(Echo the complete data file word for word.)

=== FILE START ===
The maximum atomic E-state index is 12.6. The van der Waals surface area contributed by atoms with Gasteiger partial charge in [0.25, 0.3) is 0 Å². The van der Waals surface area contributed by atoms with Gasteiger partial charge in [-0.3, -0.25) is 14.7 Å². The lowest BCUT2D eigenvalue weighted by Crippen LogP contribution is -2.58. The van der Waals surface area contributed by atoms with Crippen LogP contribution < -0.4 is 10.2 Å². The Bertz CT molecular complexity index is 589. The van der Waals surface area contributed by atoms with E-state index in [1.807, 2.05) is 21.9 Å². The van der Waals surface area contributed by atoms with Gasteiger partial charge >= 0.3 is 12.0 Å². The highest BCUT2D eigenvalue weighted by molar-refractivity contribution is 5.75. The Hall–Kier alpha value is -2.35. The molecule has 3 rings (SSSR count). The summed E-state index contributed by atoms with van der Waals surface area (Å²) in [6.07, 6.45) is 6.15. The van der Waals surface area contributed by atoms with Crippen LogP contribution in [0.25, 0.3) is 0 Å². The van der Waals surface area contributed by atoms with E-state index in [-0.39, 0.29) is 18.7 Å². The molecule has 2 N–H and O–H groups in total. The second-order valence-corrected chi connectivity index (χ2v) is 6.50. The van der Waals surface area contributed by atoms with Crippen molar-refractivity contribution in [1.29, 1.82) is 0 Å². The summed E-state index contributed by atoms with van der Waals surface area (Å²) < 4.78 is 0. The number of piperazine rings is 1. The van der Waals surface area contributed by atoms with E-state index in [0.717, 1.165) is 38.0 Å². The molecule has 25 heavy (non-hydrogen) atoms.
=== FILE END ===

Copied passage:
The maximum atomic E-state index is 12.6. The van der Waals surface area contributed by atoms with Gasteiger partial charge in [0.25, 0.3) is 0 Å². The van der Waals surface area contributed by atoms with Gasteiger partial charge in [-0.3, -0.25) is 14.7 Å². The lowest BCUT2D eigenvalue weighted by Crippen LogP contribution is -2.58. The van der Waals surface area contributed by atoms with Crippen LogP contribution < -0.4 is 10.2 Å². The Bertz CT molecular complexity index is 589. The van der Waals surface area contributed by atoms with E-state index in [1.807, 2.05) is 21.9 Å². The van der Waals surface area contributed by atoms with Gasteiger partial charge >= 0.3 is 12.0 Å². The highest BCUT2D eigenvalue weighted by molar-refractivity contribution is 5.75. The Hall–Kier alpha value is -2.35. The molecule has 3 rings (SSSR count). The summed E-state index contributed by atoms with van der Waals surface area (Å²) in [6.07, 6.45) is 6.15. The van der Waals surface area contributed by atoms with Crippen LogP contribution in [0.25, 0.3) is 0 Å². The van der Waals surface area contributed by atoms with E-state index in [-0.39, 0.29) is 18.7 Å². The molecule has 2 N–H and O–H groups in total. The second-order valence-corrected chi connectivity index (χ2v) is 6.50. The van der Waals surface area contributed by atoms with Crippen molar-refractivity contribution in [1.29, 1.82) is 0 Å². The summed E-state index contributed by atoms with van der Waals surface area (Å²) < 4.78 is 0. The number of piperazine rings is 1. The van der Waals surface area contributed by atoms with E-state index in [0.717, 1.165) is 38.0 Å². The molecule has 25 heavy (non-hydrogen) atoms.